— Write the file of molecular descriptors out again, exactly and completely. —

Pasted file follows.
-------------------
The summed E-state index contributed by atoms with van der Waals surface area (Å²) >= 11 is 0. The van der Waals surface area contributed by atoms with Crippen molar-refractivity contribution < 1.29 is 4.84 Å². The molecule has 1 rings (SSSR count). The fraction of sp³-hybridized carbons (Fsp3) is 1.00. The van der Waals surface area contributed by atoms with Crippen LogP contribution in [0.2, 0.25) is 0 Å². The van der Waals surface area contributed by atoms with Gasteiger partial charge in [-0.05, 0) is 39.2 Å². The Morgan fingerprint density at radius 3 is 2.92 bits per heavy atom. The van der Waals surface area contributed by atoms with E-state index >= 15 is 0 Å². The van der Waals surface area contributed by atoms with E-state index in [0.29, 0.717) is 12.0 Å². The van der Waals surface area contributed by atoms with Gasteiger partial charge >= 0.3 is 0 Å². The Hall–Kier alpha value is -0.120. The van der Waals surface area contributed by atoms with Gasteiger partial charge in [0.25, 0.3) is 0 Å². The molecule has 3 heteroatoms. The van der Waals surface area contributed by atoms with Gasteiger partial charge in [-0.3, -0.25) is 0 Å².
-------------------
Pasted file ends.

The summed E-state index contributed by atoms with van der Waals surface area (Å²) >= 11 is 0. The van der Waals surface area contributed by atoms with Crippen molar-refractivity contribution < 1.29 is 4.84 Å². The molecule has 1 rings (SSSR count). The fraction of sp³-hybridized carbons (Fsp3) is 1.00. The van der Waals surface area contributed by atoms with Crippen LogP contribution in [0.2, 0.25) is 0 Å². The van der Waals surface area contributed by atoms with Gasteiger partial charge in [-0.05, 0) is 39.2 Å². The Morgan fingerprint density at radius 3 is 2.92 bits per heavy atom. The van der Waals surface area contributed by atoms with E-state index >= 15 is 0 Å². The van der Waals surface area contributed by atoms with E-state index in [0.29, 0.717) is 12.0 Å². The van der Waals surface area contributed by atoms with Gasteiger partial charge >= 0.3 is 0 Å². The Hall–Kier alpha value is -0.120. The van der Waals surface area contributed by atoms with Gasteiger partial charge in [0.25, 0.3) is 0 Å². The molecule has 3 heteroatoms. The van der Waals surface area contributed by atoms with Gasteiger partial charge in [-0.3, -0.25) is 0 Å².